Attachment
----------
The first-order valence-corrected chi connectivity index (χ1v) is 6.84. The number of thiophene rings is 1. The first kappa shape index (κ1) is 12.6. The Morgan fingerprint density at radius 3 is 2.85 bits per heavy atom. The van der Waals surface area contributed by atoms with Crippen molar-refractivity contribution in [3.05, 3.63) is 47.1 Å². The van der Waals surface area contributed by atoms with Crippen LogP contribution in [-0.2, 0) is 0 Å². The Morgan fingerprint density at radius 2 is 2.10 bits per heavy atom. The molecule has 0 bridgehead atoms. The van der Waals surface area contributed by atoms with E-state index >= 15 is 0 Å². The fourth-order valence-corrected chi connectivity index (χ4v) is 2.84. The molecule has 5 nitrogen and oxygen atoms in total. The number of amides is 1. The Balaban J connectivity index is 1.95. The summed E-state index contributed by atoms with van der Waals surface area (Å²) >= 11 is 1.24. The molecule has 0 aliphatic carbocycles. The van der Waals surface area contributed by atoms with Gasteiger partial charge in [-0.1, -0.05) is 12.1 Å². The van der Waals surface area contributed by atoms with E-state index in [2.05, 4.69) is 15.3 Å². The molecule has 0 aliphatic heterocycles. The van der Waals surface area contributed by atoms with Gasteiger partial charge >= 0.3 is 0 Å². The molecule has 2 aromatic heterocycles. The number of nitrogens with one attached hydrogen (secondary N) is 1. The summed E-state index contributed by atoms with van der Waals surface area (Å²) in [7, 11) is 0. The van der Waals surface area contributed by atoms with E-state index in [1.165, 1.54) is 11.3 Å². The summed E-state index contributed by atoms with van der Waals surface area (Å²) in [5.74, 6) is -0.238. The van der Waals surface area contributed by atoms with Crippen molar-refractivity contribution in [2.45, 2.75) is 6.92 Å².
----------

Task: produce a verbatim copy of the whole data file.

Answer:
The first-order valence-corrected chi connectivity index (χ1v) is 6.84. The number of thiophene rings is 1. The first kappa shape index (κ1) is 12.6. The Morgan fingerprint density at radius 3 is 2.85 bits per heavy atom. The van der Waals surface area contributed by atoms with Crippen molar-refractivity contribution in [3.05, 3.63) is 47.1 Å². The van der Waals surface area contributed by atoms with Crippen LogP contribution in [-0.2, 0) is 0 Å². The Morgan fingerprint density at radius 2 is 2.10 bits per heavy atom. The molecule has 0 bridgehead atoms. The van der Waals surface area contributed by atoms with E-state index >= 15 is 0 Å². The fourth-order valence-corrected chi connectivity index (χ4v) is 2.84. The molecule has 5 nitrogen and oxygen atoms in total. The number of amides is 1. The Balaban J connectivity index is 1.95. The summed E-state index contributed by atoms with van der Waals surface area (Å²) >= 11 is 1.24. The molecule has 0 aliphatic carbocycles. The van der Waals surface area contributed by atoms with Gasteiger partial charge in [-0.1, -0.05) is 12.1 Å². The van der Waals surface area contributed by atoms with E-state index in [2.05, 4.69) is 15.3 Å². The molecule has 0 aliphatic heterocycles. The van der Waals surface area contributed by atoms with Gasteiger partial charge >= 0.3 is 0 Å². The molecule has 2 aromatic heterocycles. The number of nitrogens with one attached hydrogen (secondary N) is 1. The summed E-state index contributed by atoms with van der Waals surface area (Å²) in [7, 11) is 0. The van der Waals surface area contributed by atoms with E-state index in [1.165, 1.54) is 11.3 Å². The summed E-state index contributed by atoms with van der Waals surface area (Å²) in [5.74, 6) is -0.238. The van der Waals surface area contributed by atoms with Crippen molar-refractivity contribution in [2.45, 2.75) is 6.92 Å².